This publication has been adapted from an article published by Bruce Gotterson in the April edition of Club Life magazine.
I’ve been writing Club Law articles for over 15 years and there has never been a tougher time for Clubs. Now is a time to look after yourself, your family, your employees and your community
From our perspective we have been receiving a number of enquiries since the shutdown about a variety of issues such as the postponement of AGM’s and board elections, the impact of the shutdown on contracts and holding board meetings using technology.
The Registered Clubs Act requires boards to hold a meeting each month. Given the present circumstances, there may be directors who are unwilling or unable to attend board meetings at the club.
The Corporations Act allows board meetings to be called or held using any technology which is consented to by all directors. In a practical sense, all directors on the board could consent to directors of the club attending board meetings by using technology for example by phone hook-up or by Skype or Zoom.
The CEO can seek a standing consent from directors so that the consent applies to all board meetings. This consent remains in place until such time as it is withdrawn by a director. A director can only withdraw their consent within a reasonable period of time before the meeting.
If one or more directors do not consent (or withdraw their consent) to directors attending board meetings using technology, then board meetings cannot be conducted using technology.
Strictly speaking there is no restriction on a director withdrawing his consent to holding a meeting by technology.
However, these are unprecedented times. In times of social isolation a face to face meeting increases the risk of the spread of COVID-19. This is of particular concern for many club directors who may be older and at a higher risk factor.
At law all directors must act in good faith and for a proper purpose.
In some circumstances, a director may legitimately hold a view that certain decisions are so important that they require directors to attend in person and that such a decision should be delayed until a face to face meeting is practical.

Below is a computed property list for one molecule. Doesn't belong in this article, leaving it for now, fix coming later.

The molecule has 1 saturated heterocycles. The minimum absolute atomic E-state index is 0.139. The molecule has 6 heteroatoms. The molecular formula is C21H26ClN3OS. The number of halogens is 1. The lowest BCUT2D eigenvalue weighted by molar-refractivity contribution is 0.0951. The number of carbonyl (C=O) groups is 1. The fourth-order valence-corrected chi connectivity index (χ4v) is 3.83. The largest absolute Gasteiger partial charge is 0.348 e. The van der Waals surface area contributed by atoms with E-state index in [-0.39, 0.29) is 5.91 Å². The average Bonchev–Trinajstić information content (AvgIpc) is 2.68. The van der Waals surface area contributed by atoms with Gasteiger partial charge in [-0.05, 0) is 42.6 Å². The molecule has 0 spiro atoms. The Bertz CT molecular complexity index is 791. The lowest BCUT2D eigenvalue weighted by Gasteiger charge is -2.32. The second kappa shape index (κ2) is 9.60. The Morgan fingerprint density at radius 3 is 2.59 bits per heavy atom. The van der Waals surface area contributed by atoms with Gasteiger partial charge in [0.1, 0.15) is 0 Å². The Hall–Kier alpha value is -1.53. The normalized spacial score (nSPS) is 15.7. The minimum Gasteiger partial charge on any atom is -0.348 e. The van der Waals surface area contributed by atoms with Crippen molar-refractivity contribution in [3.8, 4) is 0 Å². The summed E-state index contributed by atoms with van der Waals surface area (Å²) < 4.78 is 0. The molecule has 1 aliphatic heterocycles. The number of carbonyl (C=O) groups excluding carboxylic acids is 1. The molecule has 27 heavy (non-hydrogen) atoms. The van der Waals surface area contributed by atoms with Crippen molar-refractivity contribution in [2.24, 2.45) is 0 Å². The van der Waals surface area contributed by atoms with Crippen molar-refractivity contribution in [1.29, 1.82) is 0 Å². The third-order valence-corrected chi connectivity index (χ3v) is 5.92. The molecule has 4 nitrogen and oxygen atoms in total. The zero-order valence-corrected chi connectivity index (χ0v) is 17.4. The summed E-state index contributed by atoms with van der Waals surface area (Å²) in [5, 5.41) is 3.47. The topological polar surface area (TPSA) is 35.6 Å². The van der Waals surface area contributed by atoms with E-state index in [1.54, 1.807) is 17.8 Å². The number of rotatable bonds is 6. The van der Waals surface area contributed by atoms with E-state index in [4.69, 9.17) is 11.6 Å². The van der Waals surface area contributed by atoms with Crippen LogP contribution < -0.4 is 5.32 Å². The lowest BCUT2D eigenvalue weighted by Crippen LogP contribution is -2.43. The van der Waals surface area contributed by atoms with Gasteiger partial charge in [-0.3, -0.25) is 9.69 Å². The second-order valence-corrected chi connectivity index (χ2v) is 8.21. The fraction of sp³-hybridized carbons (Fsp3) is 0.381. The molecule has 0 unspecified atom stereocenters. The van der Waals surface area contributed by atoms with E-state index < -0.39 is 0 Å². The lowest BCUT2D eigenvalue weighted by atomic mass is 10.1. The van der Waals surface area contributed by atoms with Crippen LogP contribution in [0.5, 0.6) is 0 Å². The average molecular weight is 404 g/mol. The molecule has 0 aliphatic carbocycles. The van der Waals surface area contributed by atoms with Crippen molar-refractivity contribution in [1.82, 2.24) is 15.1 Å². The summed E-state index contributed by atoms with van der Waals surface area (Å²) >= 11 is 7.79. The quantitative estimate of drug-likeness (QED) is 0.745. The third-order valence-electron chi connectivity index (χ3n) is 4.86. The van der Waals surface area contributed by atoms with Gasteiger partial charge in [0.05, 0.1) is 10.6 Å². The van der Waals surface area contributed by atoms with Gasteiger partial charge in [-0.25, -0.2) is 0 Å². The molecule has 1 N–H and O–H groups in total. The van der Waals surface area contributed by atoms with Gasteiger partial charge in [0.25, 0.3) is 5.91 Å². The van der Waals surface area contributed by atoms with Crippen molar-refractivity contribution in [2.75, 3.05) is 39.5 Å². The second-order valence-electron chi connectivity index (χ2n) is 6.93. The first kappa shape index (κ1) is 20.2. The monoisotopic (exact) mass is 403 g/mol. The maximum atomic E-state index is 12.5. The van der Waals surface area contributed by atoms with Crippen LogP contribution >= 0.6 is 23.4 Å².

Of course, it may not be possible to delay such meetings. In our view, a director who deliberately withdrew his consent to stop an older director who was self-isolating from participating in a board meeting would not be acting in good faith.
The ability for clubs to call and hold board meetings using technology automatically applies under the Corporations Act. That is, clubs can call and hold board meetings using technology with the consent of all directors irrespective of whether or not the constitution of the club includes a provision specifically allowing this to occur.
Of course, I and the rest of the team at Pigotts will be there if you need legal advice. But I’ll also be there if you just want a chat. My number is 0405 153 651. Send me a text, give me a call. It doesn’t need to be for legal work. We also send out a free newsletter with legal updates to our clients and other clubs. If you don’t get it – let me know.
This publication is produced by Pigott Stinson. It is intended to provide general information only. The contents of this publication do not constitute legal advice and should not be relied upon as legal advice. Formal legal advice should be sought from us in respect of the matters set out in this publication. Liability limited by a scheme approved under Professional Standards Legislation.